MPs will debate NHS pay on Wednesday 13 September. This will be an be an opposition day debate. This Commons Library briefing page contains Library briefings, press coverage, Parliamentary Questions and select committee reports.
Since 2013 the Government has funded public sector workforces for average pay awards of 1%, including in the NHS. During the period 2011-2013, a public sector pay freeze was in place for public sector workers, excluding those earning £21,000 or less, who received pay increases of at least £250. The 2015 Summer Budget announced that the 1% public sector pay award would continue for four years from 2016/17 to 2019/20.
In setting pay across various areas of the public sector, the Government receives recommendations from eight public sector pay bodies. These pay bodies work within the remits provided to them by Government, and report annually with recommendations to the relevant Secretary of State on pay for the forthcoming year.
There are two pay bodies that cover the NHS. The NHS Pay Review Body (NHS PRB) makes recommendations on the Agenda for Change payscales, which covers all NHS staff except doctors, dentists and some senior managers, while the Review Body on Doctors' and Dentists' Remuneration (RBDDR) makes recommendations for doctors' and dentists' pay.
On 12 September 2017, it was reported that the Government would be providing pay awards of above 1% for prison and police officers, as part of a "move to a more flexible approach" to public sector pay.
The Treasury is expected shortly to send out letters setting out the remit for the public sector pay review bodies for their 2018/19 recommendations.
General background information on public sector pay can be found in the Commons Library briefing paper, Public Sector Pay.
The NHS PRB and RBDDR 2017/18 reports both recommended 1% pay increases across all bands and professions. Both had a remit from the Treasury to operate within the 1% public sector pay policy, as well as respective remits from the Department of Health to use pay increases to encourage recruitment and to protect jobs.
On 11 September, the BBC reported that the Treasury's guidance to the NHS Pay Review Body for next year may call for the easing of the 1% pay cap, to address recruitment issues, particularly in nursing.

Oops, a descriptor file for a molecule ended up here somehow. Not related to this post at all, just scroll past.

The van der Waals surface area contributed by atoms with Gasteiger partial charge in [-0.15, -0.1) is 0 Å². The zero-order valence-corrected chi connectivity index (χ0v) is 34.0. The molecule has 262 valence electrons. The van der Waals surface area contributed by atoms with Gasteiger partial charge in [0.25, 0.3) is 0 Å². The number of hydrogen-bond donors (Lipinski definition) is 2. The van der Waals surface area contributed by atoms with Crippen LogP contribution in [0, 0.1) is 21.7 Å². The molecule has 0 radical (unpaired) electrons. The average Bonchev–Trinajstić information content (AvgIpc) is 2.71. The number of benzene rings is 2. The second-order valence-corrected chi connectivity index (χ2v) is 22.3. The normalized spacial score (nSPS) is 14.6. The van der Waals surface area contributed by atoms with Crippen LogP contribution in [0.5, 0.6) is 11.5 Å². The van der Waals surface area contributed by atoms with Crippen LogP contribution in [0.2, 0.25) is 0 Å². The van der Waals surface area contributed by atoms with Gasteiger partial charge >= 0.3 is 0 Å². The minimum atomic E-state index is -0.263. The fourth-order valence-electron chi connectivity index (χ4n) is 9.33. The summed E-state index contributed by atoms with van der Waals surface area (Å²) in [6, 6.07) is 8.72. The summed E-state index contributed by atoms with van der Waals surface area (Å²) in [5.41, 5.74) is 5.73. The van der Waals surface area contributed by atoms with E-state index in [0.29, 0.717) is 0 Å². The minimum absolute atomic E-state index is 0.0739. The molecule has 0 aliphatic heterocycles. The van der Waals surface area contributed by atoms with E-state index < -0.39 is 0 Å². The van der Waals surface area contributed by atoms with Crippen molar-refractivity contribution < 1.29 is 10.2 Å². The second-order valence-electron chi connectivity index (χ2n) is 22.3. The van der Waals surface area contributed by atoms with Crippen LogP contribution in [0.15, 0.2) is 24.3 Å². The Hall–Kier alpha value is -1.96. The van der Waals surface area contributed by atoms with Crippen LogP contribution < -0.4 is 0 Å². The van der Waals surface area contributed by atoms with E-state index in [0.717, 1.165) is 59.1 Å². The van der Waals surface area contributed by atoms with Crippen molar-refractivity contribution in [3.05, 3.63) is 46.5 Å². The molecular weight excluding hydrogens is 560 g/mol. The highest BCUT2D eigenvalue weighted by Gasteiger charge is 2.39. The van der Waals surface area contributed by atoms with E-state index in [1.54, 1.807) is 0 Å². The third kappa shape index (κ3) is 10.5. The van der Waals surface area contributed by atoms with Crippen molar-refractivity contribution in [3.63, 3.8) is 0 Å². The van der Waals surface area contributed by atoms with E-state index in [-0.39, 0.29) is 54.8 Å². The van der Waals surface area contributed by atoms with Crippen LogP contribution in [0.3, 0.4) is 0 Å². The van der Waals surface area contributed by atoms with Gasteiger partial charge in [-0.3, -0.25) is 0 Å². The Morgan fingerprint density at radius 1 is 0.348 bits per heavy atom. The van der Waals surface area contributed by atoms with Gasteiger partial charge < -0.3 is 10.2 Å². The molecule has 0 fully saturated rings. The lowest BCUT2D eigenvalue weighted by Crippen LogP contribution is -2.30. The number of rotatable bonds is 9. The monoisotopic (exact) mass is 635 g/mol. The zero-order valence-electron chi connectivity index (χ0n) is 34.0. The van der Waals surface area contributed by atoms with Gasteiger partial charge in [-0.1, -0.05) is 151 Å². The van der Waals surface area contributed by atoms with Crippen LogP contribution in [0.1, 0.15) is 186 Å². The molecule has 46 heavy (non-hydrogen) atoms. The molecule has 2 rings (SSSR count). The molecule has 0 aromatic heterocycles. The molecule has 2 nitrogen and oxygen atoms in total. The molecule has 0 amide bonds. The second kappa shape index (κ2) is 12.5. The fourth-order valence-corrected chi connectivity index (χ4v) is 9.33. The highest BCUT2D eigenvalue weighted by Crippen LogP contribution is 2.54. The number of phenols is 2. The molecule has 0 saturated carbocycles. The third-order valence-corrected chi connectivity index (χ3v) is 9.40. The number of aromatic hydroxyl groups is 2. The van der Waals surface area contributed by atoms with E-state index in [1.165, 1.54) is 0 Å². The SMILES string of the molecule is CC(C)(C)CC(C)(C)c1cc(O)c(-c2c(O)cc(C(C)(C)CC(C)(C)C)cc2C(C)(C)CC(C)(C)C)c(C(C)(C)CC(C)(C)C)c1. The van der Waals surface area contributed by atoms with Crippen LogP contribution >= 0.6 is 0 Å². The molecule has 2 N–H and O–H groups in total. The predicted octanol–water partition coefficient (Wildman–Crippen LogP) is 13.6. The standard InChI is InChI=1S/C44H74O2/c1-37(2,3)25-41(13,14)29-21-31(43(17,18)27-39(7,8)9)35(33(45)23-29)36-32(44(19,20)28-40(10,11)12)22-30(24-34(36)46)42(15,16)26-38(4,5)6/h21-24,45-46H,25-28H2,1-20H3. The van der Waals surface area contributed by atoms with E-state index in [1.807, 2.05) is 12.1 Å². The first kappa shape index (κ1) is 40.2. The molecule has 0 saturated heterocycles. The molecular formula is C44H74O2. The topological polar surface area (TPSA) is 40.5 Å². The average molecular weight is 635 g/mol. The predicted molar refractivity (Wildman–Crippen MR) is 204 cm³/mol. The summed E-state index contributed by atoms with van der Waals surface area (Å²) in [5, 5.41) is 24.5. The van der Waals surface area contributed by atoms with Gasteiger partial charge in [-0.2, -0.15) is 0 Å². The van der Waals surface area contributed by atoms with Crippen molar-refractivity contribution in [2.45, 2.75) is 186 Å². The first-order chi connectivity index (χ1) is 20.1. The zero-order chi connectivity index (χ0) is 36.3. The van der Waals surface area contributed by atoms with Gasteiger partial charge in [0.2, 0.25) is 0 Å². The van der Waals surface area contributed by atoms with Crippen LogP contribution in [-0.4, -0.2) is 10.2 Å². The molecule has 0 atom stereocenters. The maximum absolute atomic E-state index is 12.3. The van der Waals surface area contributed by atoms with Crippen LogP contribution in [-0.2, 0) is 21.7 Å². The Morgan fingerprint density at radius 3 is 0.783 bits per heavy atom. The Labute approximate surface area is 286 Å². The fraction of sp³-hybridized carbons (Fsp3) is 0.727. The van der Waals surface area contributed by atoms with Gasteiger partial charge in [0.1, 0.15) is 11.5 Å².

In response to a UK Parliament petition (Demand an end to the pay restraint imposed on agenda for change NHS staff, Petition 168127) the Government stated that the NHS is one of the few public sector workforces that receive incremental pay:
Around half of AfC staff receive incremental pay of around 3% on average. A typical qualified nurse (Band 5) can expect seven years of pay progression averaging around 3.8% a year, in addition to annual pay awards.
The NHS Pay Review Body 2017 Report reported that slightly more than half (54 per cent) of NHS staff in England were due to receive pay increments of around 3-4% on average in 2016/17, in addition to the 1 per cent pay award. The report says that this is due to “pay progression, career progression, geographical movement and changes in personal working patterns” rather than due solely to pay progression.
In response to an April 2017 PQ from Grahame Morris, the Government set out figures from its longitudinal studies into NHS pay 2010-15:
- Total earnings of Hospital and Community Health Service (HCHS) doctors increased by an average of 3.3% each year between 2010 and 2015; and
- Total earnings of Agenda for Change increased by an average of between 1.7% and 2.9% per year, depending on staff group.
The average annual Consumer Price Index figure over the same period was 2.4%.
The Department’s longitudinal studies ‘Earnings change for HCHS Doctors 2010-2015 – a longitudinal study’ and ‘Earnings change for Agenda for Change contracted employees 2010-2015 – a longitudinal study’ can be accessed at:
In response to a July 2017 PQ Bill Esterton, the Government claimed that pay restraint in the NHS had helped fund the recruitment of an additional 33,800 profesionally qualified clinical staff since May 2010.
However, other organisations have claimed that pay restraint is impacting on the NHS's ability to attract and retain staff (see, for example, The Royal College of Nursing's Scrap the Cap campaign). In April 2017, the Lords Select Committee on the Long-term Sustainability of the NHS reported that:
There were concerns expressed about the capacity of the NHS to retain domestically-trained staff because of low pay and morale and the competitiveness of the international market for scarce clinical skills. The evidence suggested this was a particular issue in nursing, where the proportion of nurses leaving services increased from 6.8% in 2010–11 to 9.2% in 2014–15.
More information on NHS staffing figures in England can be found in the Commons Library briefing paper, NHS Indicators: England, June 2017.
As health is a devolved policy area, NHS pay is set by the Scottish and Welsh Governments, and by the Northern Ireland Executive. The NHS PRB and RBDDR provide recommendations to the devolved administrations, as well as the Department of Health, on NHS pay for the forthcoming year.
The Scottish Government's 2017 Programme for Government gave a "pledge to lift the public sector pay cap for NHS and other public sector workers."
In June 2017, the Welsh Health Secretary Vaughan Gething called for the UK Government to increase funding for the NHS in Wales to allow for a greater than 1% pay increase.
Commons Debate packs CDP-2017-0165
Authors: Alex Bate; Andrew Mackley
Topic: Health staff and professions